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©2012 Cengage Learning. All Rights Reserved. Chapter 9 Sensory Centers Sensory activities “are crucial for brain development because it is through exploration with the body, and the senses that children’s earliest learning takes place “ (Essa, 2011).
©2012 Cengage Learning. All Rights Reserved. Overview •Children learn best through their five senses –visual—to see; auditory—to listen; olfactory—to smell; tactile—to touch; and gustatory—to taste •The quality of the environment contributes to sensory development •Children and adults inhabit different sensory worlds •Sensory awareness - is another way the body gives the mind information; promotes self-discovery
©2012 Cengage Learning. All Rights Reserved. Water, Sand, and Mud Play •Individual and small group activities •Indoor and outdoor activities •No right or wrong way to play •Can relate to any theme •Materials offer many opportunities to learn about transformations •Encourage imagination and confidence •Should be used daily
Water, Sand, and Mud Play (continued) •Purposes and objectives –Develop inquiry-based learning –Perform simple experiments –Measure, compare, and solve problems –Play creatively –Develop new vocabulary –Develop new concepts •Teacher’s role –Observe, ask open-ended questions, and show support –Pay attention to safety and health practices –Create a space that allows for exploration and messiness •Props and materials –Use dry, finely textured sand –Add props gradually ©2012 Cengage Learning. All Rights Reserved.
Blocks •First introduced into school setting by Froebel •Types –Unit blocks •Caroline Pratt –Sturdy wooden blocks –Standard measurements –Hollow blocks –Assorted blocks –Block accessories –Placement considers noise level and traffic patterns ©2012 Cengage Learning. All Rights Reserved.
Blocks (continued) •Developmental stages –Carry blocks from place to place –Pile one block on top of another –Make block rows –Use blocks to enclose a space –Build block bridges –Make patterns and designs –Use blocks for representation ©2012 Cengage Learning. All Rights Reserved.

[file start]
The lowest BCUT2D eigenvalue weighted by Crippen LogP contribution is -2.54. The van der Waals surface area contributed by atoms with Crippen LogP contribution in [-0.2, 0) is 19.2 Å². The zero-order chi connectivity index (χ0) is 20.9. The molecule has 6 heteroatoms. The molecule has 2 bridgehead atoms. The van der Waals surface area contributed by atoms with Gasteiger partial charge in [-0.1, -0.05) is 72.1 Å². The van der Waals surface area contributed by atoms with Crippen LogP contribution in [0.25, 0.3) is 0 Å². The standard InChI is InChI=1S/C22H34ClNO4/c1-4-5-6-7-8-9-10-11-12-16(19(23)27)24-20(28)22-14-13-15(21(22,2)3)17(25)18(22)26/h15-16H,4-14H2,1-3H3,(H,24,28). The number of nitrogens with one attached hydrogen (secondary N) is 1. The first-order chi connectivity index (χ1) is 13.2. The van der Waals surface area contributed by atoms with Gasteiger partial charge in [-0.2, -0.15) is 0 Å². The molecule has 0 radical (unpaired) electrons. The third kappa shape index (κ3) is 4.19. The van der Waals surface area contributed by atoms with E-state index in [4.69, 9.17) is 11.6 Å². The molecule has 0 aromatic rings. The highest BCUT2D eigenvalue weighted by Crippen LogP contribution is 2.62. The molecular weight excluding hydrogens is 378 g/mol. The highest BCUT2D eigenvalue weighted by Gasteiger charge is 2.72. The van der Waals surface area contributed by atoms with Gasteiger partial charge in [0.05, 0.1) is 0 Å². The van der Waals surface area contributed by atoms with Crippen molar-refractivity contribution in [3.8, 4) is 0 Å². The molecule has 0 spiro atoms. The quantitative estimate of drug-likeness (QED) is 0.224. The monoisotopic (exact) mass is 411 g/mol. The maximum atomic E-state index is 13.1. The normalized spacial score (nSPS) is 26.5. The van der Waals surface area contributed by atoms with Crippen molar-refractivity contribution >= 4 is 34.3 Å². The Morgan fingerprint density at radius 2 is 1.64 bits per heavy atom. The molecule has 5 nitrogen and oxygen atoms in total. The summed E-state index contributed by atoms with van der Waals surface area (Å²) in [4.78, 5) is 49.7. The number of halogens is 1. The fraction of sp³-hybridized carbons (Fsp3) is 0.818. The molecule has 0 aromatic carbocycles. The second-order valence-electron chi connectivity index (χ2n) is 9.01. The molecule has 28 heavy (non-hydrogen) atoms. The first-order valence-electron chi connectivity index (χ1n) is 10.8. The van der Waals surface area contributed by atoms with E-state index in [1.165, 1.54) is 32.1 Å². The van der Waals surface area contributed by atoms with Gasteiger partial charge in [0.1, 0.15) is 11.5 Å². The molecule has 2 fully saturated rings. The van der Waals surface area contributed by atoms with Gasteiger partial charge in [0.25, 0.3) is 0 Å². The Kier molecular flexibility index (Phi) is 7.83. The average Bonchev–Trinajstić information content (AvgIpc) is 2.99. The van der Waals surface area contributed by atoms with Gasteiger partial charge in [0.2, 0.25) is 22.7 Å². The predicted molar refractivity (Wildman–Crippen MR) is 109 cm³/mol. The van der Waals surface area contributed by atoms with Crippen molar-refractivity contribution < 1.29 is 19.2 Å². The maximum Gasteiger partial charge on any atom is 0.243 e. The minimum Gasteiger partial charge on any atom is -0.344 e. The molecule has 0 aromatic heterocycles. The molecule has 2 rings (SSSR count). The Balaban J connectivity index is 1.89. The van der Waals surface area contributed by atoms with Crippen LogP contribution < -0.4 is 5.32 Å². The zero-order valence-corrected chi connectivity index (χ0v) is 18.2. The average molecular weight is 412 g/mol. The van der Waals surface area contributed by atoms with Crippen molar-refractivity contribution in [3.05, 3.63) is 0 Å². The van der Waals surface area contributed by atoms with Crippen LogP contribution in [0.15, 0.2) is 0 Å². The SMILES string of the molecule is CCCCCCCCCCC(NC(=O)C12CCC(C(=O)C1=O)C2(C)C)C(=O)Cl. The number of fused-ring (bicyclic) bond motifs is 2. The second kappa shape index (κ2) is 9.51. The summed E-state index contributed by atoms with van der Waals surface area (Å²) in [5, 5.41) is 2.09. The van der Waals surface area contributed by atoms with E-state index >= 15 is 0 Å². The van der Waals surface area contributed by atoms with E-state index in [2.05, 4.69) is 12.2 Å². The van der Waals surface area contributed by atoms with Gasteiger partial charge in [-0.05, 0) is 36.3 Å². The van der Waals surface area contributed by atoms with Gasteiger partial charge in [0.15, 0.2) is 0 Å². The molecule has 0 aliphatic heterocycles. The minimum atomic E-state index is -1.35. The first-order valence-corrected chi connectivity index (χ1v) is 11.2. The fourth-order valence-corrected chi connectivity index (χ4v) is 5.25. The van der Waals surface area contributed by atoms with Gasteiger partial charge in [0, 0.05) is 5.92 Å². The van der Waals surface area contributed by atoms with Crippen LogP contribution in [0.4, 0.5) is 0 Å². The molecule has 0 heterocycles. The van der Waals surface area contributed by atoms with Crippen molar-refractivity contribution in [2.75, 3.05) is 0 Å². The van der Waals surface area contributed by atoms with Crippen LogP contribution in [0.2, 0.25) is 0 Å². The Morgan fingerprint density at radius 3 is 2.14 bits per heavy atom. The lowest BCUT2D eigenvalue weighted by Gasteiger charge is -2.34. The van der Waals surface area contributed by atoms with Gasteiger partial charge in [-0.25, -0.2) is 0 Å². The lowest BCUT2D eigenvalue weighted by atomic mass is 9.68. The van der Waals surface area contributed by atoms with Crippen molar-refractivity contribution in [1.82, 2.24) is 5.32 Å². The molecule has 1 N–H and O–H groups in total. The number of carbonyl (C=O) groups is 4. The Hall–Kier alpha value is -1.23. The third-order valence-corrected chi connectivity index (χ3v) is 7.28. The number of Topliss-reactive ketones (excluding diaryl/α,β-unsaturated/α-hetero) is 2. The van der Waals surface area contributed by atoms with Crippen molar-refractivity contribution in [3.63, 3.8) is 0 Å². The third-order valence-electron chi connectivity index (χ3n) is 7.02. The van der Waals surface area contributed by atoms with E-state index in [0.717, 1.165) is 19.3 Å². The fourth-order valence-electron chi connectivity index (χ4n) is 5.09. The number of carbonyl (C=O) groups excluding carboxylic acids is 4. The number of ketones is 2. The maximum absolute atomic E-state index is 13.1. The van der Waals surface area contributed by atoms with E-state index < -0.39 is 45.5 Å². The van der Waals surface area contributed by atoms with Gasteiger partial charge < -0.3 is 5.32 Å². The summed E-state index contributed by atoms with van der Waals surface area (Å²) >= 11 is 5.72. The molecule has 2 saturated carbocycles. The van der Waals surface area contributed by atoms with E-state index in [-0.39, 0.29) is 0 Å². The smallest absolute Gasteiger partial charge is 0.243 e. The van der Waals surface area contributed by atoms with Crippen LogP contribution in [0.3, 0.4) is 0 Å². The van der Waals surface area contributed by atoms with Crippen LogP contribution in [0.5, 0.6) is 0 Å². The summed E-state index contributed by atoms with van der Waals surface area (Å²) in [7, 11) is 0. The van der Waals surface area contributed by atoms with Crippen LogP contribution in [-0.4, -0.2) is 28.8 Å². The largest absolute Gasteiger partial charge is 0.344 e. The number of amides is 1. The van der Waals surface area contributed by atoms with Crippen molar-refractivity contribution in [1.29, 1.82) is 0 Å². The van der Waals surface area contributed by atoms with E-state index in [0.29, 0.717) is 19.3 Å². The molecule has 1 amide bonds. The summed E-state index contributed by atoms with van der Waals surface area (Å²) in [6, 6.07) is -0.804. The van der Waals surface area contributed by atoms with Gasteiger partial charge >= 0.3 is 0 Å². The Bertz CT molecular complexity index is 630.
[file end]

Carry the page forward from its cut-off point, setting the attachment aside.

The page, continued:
Blocks (continued) •Developmentally appropriate guidance is critical in the block center - Strategies 1. Supply an adequate number and enough differing shapes of blocks 2. Provide ample space 3. Use open shelves 4. Guide children to match the blocks to the shapes on the shelves to put them away 5. Take down their own buildings using only their hands 6. Preserve structures, if possible, from day to day 7. Have a camera available for photographs 8. Encourage the children to make signs for their structures ©2012 Cengage Learning. All Rights Reserved.
Blocks (continued) •Purposes and objectives –Develop concepts and perceptions –Whole part relations –Balance skills, matching skills –Problem solve –Gross and fine motor development –Cooperate with peers –Release emotions in an acceptable way ©2012 Cengage Learning. All Rights Reserved.
Blocks (continued) •Teacher’s role –Observe developmental levels- keep in mind developmental stages –Set limits, define rules, encourage cooperation –Inform families and document through photographs –Guide children who never use the block center –Watch for teachable moments ©2012 Cengage Learning. All Rights Reserved.
Woodworking •This center has existed for a long time in the early childhood classroom •Sometimes these centers are not seen, or they are underused –Cost –Safety •This is not just a center for boys •Place away from quiet centers ©2012 Cengage Learning. All Rights Reserved.